Is Mediation Right For You?
Whether you are already involved in a divorce or child-related dispute, or whether you are thinking about filing a case, you should consider whether mediation is right for you and your family. Mediation has the potential to work for most families; whether you are a financially sophisticated spouse or a spouse who has not managed the family’s finances, you may benefit from mediation.
Mediation is a dispute resolution process where a neutral third party mediator assists parties with resolving their disputes. Although mediation is a voluntary process, the court can order parties to attend and participate in mediation. In fact, mediation of certain child-related issues is mandatory in most (if not all) counties in Illinois, including Cook County.
First, think about what issues you want to try and mediate; (1) child custody/decision making and parenting time; (2) financial issues; or (3) both. Courts require parties to resolve their child related disputes first; therefore, many parties will mediate such issues first before turning to the financial issues.
Second, think about whether you want your attorney to attend mediation with you (if you have one). Typically, both parties will either attend mediation with their divorce attorneys in Chicago, or both parties will attend without them. Keep in mind that although some mediators are attorneys, they cannot give you any legal advice at the mediation. Rather, they will assist both parties in determining their needs and interests and in reaching a resolution. Regardless of whether your attorney participates in mediation with you, he or she should prepare with you in advance, answer all of your questions, and support you throughout the mediation process.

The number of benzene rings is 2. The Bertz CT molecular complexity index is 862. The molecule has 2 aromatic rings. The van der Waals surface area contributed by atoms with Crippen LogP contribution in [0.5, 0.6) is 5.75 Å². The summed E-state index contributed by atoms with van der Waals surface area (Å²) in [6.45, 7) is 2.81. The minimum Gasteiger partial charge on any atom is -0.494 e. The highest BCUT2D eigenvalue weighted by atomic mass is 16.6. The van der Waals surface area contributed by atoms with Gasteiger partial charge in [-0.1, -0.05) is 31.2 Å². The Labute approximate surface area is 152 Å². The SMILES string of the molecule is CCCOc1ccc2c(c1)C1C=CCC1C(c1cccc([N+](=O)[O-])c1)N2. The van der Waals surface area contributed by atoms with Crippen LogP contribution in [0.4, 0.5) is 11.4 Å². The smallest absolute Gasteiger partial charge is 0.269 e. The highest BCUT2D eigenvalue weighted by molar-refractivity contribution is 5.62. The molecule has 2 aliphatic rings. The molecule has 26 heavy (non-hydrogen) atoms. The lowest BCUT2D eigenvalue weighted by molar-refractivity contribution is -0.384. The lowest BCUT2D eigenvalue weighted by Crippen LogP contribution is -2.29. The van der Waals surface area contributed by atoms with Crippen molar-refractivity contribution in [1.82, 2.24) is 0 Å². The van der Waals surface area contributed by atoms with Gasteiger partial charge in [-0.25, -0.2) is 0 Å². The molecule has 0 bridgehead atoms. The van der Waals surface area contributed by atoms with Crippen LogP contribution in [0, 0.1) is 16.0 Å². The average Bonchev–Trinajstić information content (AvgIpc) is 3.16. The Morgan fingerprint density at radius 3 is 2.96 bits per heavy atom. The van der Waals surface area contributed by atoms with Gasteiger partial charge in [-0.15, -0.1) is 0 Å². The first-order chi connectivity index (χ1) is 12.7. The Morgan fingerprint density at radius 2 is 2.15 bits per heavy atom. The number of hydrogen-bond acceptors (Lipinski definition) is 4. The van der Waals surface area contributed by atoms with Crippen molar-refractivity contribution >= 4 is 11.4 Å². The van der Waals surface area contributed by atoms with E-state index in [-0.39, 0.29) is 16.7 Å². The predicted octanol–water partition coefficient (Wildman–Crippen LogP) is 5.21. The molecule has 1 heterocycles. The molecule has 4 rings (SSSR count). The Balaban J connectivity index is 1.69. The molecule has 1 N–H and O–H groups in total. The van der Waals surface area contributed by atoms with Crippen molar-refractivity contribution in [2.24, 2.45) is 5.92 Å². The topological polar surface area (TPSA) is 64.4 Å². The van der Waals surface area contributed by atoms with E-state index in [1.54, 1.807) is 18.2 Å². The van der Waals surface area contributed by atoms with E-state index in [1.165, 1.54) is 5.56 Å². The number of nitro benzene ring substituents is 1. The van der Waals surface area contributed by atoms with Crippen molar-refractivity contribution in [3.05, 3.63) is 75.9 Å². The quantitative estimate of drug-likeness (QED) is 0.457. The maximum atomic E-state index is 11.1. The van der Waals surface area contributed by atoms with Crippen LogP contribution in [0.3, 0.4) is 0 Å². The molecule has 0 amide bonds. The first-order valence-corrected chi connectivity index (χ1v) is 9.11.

Third, think about what you need to know before you can attend mediation. The mediation will be much more successful if both parties show up prepared, not only with their positions, but also with any information or documents the other party may require such as current bank account statements, paystubs, tax returns, etc. Keep in mind that neither party can, or should, agree to a settlement without being fully informed.
Finally, think about whether you can follow through and live with the agreement reached before you agree and leave the mediation. Don’t agree to something because you feel like you are being forced or bullied to agree by the other party. This may cause you to ultimately end up backing out of the agreement or regretting your decision, which does not help either party. On the other hand, don’t refuse to agree to something without really thinking about and hopefully explaining why you can’t agree. This will help both parties understand each other’s positions and will hopefully allow you to negotiate a successful agreement.
Although mediation has the potential to work for most families, it may not necessarily be a good fit for your family, depending on your situation. If your situation allows you to at least come to the table and discuss your family’s needs and interests, you should consider mediation as an option.
Article by Kathryn McMahon Vivanco